December 10, 2008
One of the many facets of Sloppy-Seconds Gate was that it was a violation of the time-honored "code" that maintains the integrity of the game and serves healthy portions of frontier justice on the ice.
Sean Avery made things personal in the media, and players like Jarkko Ruutu felt that violated the code. Yet, at the same time, the NHL's swift suspension of Avery prior to the Dallas Stars' game against the Calgary Flames also robbed an aggrieved party like Dion Phaneuf his opportunity for rebuttal on the ice.
Ross Bernstein, author of the hockey book "The Code," once told me that "there's a certain amount of liability when you're a man and you sign up for this game." And while the code may have been violated and undermined in the Avery affair, it was alive and well in two games last night. We begin in Colorado, with Ian Laperriere taking on John Zeiler of the Los Angeles Kings.
Recall that Zeiler injured Colorado Avalanche defenseman Adam Foote with an illegal hit late last month. The beginning of his supplemental discipline was a three-game suspension from the NHL; he was well aware that the second part of it would likely be handed out from an Avalanche player in this game. Assuming Zeiler isn't a masochist, he'd fight back. That's the code, and as Adrian Dater pointed out for the Denver Post, it worked to perfection last night:
The Lappy-Zeiler fight was basically a quick, necessary piece of business at the start and that was that for the night. I talked to Lappy about it, and he said he knew what he had to do with Zeiler - and Zeiler knew it too. Zeiler dropped the gloves and went through with the hockey code and stood up for himself and Lappy got some good shots in and that was it.
I think that's why there was nothing else involving Zeiler the rest of the game. In the hockey way of things, Zeiler was held accountable and fought man to man, and in that sense he probably gained Lappy's respect. In fact, one thing Lappy said was "I've been in his shoes many times like tonight."
Meanwhile, in Nashville, we witnessed a much more contentious example of the code in action.
The Vancouver Canucks defeated the Nashville Predators, 3-1, to reclaim first place in the Northwest, but no one was talking about that after the game. Rather, it was a trio of controversial hits from the Canucks that had the Predators steamed: Rod Davison's vicious check that injured Scott Nichol, that actually knocked Davison into the Canucks' bench; Alex Burrows's leaping forearm into J.P. Dumont, which didn't receive a penalty; and Ryan Kesler's hit from behind on Shea Weber that earned five minutes for boarding.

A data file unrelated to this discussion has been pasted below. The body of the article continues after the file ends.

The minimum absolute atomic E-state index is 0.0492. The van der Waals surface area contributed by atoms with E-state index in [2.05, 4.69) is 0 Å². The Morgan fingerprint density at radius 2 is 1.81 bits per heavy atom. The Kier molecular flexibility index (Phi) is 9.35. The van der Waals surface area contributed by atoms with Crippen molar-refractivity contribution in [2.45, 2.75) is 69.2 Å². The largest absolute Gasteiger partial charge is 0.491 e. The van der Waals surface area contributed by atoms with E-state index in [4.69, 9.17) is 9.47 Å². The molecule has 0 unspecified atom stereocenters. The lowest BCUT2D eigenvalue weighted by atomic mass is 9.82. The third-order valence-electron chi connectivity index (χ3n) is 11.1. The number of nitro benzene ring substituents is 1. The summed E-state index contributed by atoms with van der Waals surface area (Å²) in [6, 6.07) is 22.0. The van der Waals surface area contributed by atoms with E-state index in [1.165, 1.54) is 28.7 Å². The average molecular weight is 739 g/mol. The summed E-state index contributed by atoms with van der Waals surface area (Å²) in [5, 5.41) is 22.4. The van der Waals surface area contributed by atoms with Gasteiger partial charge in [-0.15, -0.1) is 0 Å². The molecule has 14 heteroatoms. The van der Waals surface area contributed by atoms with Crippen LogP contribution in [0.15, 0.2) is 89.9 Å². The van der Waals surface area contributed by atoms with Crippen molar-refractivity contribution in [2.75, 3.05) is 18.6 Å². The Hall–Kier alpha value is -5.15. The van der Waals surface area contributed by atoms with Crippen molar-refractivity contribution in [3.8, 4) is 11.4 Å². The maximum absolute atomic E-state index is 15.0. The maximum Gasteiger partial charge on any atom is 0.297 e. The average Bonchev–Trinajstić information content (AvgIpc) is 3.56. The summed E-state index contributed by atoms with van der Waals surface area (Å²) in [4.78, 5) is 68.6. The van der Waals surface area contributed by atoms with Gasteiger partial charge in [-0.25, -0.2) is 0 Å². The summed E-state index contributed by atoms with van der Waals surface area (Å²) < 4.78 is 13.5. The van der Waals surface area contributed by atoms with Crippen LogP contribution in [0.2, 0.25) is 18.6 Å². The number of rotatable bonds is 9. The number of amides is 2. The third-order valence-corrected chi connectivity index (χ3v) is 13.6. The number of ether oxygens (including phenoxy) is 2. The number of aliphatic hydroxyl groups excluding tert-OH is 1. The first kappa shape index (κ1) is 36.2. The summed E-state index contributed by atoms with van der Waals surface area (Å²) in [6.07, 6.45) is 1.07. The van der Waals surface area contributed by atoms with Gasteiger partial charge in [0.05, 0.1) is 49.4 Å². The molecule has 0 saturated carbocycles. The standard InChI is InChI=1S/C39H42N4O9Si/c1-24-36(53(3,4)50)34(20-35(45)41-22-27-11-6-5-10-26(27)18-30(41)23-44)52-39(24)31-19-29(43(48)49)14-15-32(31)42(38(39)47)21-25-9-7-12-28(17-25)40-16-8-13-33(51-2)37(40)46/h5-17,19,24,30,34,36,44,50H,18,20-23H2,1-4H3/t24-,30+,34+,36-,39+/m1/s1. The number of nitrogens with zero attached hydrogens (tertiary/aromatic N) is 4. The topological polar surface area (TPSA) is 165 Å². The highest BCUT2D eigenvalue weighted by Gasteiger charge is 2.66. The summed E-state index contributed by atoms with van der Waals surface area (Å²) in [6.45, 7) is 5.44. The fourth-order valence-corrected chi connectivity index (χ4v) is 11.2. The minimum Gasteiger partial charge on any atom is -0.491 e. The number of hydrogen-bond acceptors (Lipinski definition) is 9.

The Burrows hit led to Jason Arnott stepping up to defend his linemate, searching out Burrows and pounding him to the tune of 17 penalty minutes, including an instigator:
"The league will handle it ... I'm trying to protect my players. There's two things that's unwritten. Don't go after the head, and you don't go after the knees. I think in the hockey code, I think they crossed the line a few times."
Trotz had more to say in the Vancouver Province, although Burrows saw it differently:
"Hands or forearms to the head are the things we're trying to get out of the game," said Predators coach Barry Trotz. "I don't mind running guys over with a shoulder check -- that stuff is fine. But we are talking about people's lives, and head injuries are the main subject in the NHL right now. We thought there was a lot of that."
Trotz praised Jason Arnott for leaping on Burrows and pounding him to the ice, even though the Canuck didn't want to fight.
"We knew we had to play hard on their good players, and that's what we did," Burrows said. "I didn't see the replay. I thought it was [clean]. I jumped? ... I don't want to injure the guy. I work out with him in the summer. That's the last thing I want -- to hurt a guy like that. I was just trying to finish my checks out there."
There is a fine line, however, between needless scrums after a good check and enforcing the code. Nashville's actions were, in my opinion, warranted and not superfluous.
The NHL will decide whether any punishment is handed out to the Canucks. (While the hits by Kesler and Burrows were reckless and suitable for League review, neither of them mentioned their ex-girlfriends in a press conference, so suspensions are naturally a long shot.)
But as a hockey fan, it was a kick to see the code play out like this in two different cities and manners last night. It all comes back to a basic theme, which is allowing players to police themselves. Laperriere did, and the Zeiler case is closed. The Predators started the process last night; one assumes Kesler and Burrows have been put on notice for the next round.
There's nothing circus-like or sideshow about it. Those of us who appreciate fighting in hockey understand the valor in these actions.